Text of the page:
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I'm ashamed to admit that I just discovered the "subscribe to tags and receive email notifications" mechanism. Until now I always imagined people just browse for (new) questions that they can answer, especially since being a fast gun makes a difference.

It's not the first time similar issues are brought up on Meta (see for instance here and here). However, I have a feeling that both the user interface and the community have matured significantly in the meantime, so I'm guessing by now people have clear preferences for one way of working or another.

To what extent are answerers "actively" engaging in SO (browsing for questions, with or without the help of favourite tags or other such filters) versus "passively" waiting for new questions to present themselves (e.g., via email, where the earliest one can get notified is 15 minutes after the question)? Is there any data about this? Did anyone research the issue?

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Not sure why you're getting close votes, since you are asking for data and not just opinions. My suspicion is that this is largely based on tags. It wouldn't really be effective to get email notifications on C#, Java, or a number of other popular tags. We seem to get only about 2 or 3 Scheme questions a day though, so email notifications might work well for that tag (for just one example). –  Bill the Lizard Jul 8 '13 at 12:05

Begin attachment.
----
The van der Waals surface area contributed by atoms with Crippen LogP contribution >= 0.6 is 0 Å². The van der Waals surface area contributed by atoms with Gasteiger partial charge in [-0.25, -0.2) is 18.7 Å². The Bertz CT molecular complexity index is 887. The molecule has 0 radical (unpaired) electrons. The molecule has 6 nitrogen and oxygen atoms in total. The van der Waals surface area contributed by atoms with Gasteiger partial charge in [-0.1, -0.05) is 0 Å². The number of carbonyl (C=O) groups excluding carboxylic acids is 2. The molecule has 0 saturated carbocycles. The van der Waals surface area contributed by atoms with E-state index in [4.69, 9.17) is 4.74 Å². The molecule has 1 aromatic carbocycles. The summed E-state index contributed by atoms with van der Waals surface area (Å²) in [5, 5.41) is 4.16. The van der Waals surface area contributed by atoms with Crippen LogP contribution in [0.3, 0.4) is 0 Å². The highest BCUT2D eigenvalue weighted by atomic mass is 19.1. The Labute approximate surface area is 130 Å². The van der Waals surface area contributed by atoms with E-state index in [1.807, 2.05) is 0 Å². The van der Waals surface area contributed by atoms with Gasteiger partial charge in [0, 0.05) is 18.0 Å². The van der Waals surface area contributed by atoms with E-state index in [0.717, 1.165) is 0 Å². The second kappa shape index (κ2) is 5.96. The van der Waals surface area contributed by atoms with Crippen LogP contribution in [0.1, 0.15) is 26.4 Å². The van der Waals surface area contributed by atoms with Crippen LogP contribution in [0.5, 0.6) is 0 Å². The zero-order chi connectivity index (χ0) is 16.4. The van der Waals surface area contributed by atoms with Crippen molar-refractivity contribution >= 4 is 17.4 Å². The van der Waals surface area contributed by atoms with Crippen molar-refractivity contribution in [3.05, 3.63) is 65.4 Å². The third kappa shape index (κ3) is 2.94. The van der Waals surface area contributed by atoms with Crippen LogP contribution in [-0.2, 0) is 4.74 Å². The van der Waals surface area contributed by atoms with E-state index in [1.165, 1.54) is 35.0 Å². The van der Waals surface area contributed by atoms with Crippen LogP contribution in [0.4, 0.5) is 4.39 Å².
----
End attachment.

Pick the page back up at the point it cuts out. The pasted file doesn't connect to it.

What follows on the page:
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Microsoft study referenced here claimed that "once their work had been interrupted by an e-mail notification, people took, on average, 24 minutes to return to the suspended task". I would conjecture that this interruption time makes subscriptions implausible for high-volume tags (unless special care is taken of postponing the incoming mails). –  Alexander Serebrenik Jul 8 '13 at 12:34

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